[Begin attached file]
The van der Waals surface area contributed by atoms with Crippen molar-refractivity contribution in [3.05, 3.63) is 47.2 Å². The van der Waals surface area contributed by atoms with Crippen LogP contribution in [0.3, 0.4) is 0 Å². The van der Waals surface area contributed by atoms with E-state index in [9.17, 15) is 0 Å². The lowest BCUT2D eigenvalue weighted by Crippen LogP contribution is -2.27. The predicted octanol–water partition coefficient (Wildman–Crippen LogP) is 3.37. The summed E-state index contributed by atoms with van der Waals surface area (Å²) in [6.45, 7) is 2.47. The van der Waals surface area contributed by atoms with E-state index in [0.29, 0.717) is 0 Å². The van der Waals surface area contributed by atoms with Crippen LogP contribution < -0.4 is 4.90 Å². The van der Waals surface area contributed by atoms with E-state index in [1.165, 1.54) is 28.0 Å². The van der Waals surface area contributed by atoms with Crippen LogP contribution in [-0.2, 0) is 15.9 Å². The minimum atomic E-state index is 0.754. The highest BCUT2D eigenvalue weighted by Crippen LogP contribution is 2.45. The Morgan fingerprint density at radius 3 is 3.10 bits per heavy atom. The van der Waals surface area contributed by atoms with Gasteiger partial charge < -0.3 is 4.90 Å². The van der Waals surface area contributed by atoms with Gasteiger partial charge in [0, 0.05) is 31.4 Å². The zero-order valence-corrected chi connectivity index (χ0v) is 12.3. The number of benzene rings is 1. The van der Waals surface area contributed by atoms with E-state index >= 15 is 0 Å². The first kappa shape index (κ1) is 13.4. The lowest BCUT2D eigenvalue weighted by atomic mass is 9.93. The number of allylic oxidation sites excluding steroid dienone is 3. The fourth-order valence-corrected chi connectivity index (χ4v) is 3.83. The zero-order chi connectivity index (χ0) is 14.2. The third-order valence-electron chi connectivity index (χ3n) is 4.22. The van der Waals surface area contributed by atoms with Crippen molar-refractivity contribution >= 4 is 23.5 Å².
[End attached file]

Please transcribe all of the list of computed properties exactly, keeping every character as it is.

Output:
The van der Waals surface area contributed by atoms with Crippen molar-refractivity contribution in [3.05, 3.63) is 47.2 Å². The van der Waals surface area contributed by atoms with Crippen LogP contribution in [0.3, 0.4) is 0 Å². The van der Waals surface area contributed by atoms with E-state index in [9.17, 15) is 0 Å². The lowest BCUT2D eigenvalue weighted by Crippen LogP contribution is -2.27. The predicted octanol–water partition coefficient (Wildman–Crippen LogP) is 3.37. The summed E-state index contributed by atoms with van der Waals surface area (Å²) in [6.45, 7) is 2.47. The van der Waals surface area contributed by atoms with E-state index in [0.29, 0.717) is 0 Å². The van der Waals surface area contributed by atoms with Crippen LogP contribution < -0.4 is 4.90 Å². The van der Waals surface area contributed by atoms with E-state index in [1.165, 1.54) is 28.0 Å². The van der Waals surface area contributed by atoms with Crippen LogP contribution in [-0.2, 0) is 15.9 Å². The minimum atomic E-state index is 0.754. The highest BCUT2D eigenvalue weighted by Crippen LogP contribution is 2.45. The Morgan fingerprint density at radius 3 is 3.10 bits per heavy atom. The van der Waals surface area contributed by atoms with Gasteiger partial charge < -0.3 is 4.90 Å². The van der Waals surface area contributed by atoms with Gasteiger partial charge in [0, 0.05) is 31.4 Å². The zero-order valence-corrected chi connectivity index (χ0v) is 12.3. The number of benzene rings is 1. The van der Waals surface area contributed by atoms with E-state index >= 15 is 0 Å². The first kappa shape index (κ1) is 13.4. The lowest BCUT2D eigenvalue weighted by atomic mass is 9.93. The number of allylic oxidation sites excluding steroid dienone is 3. The fourth-order valence-corrected chi connectivity index (χ4v) is 3.83. The zero-order chi connectivity index (χ0) is 14.2. The third-order valence-electron chi connectivity index (χ3n) is 4.22. The van der Waals surface area contributed by atoms with Crippen molar-refractivity contribution >= 4 is 23.5 Å².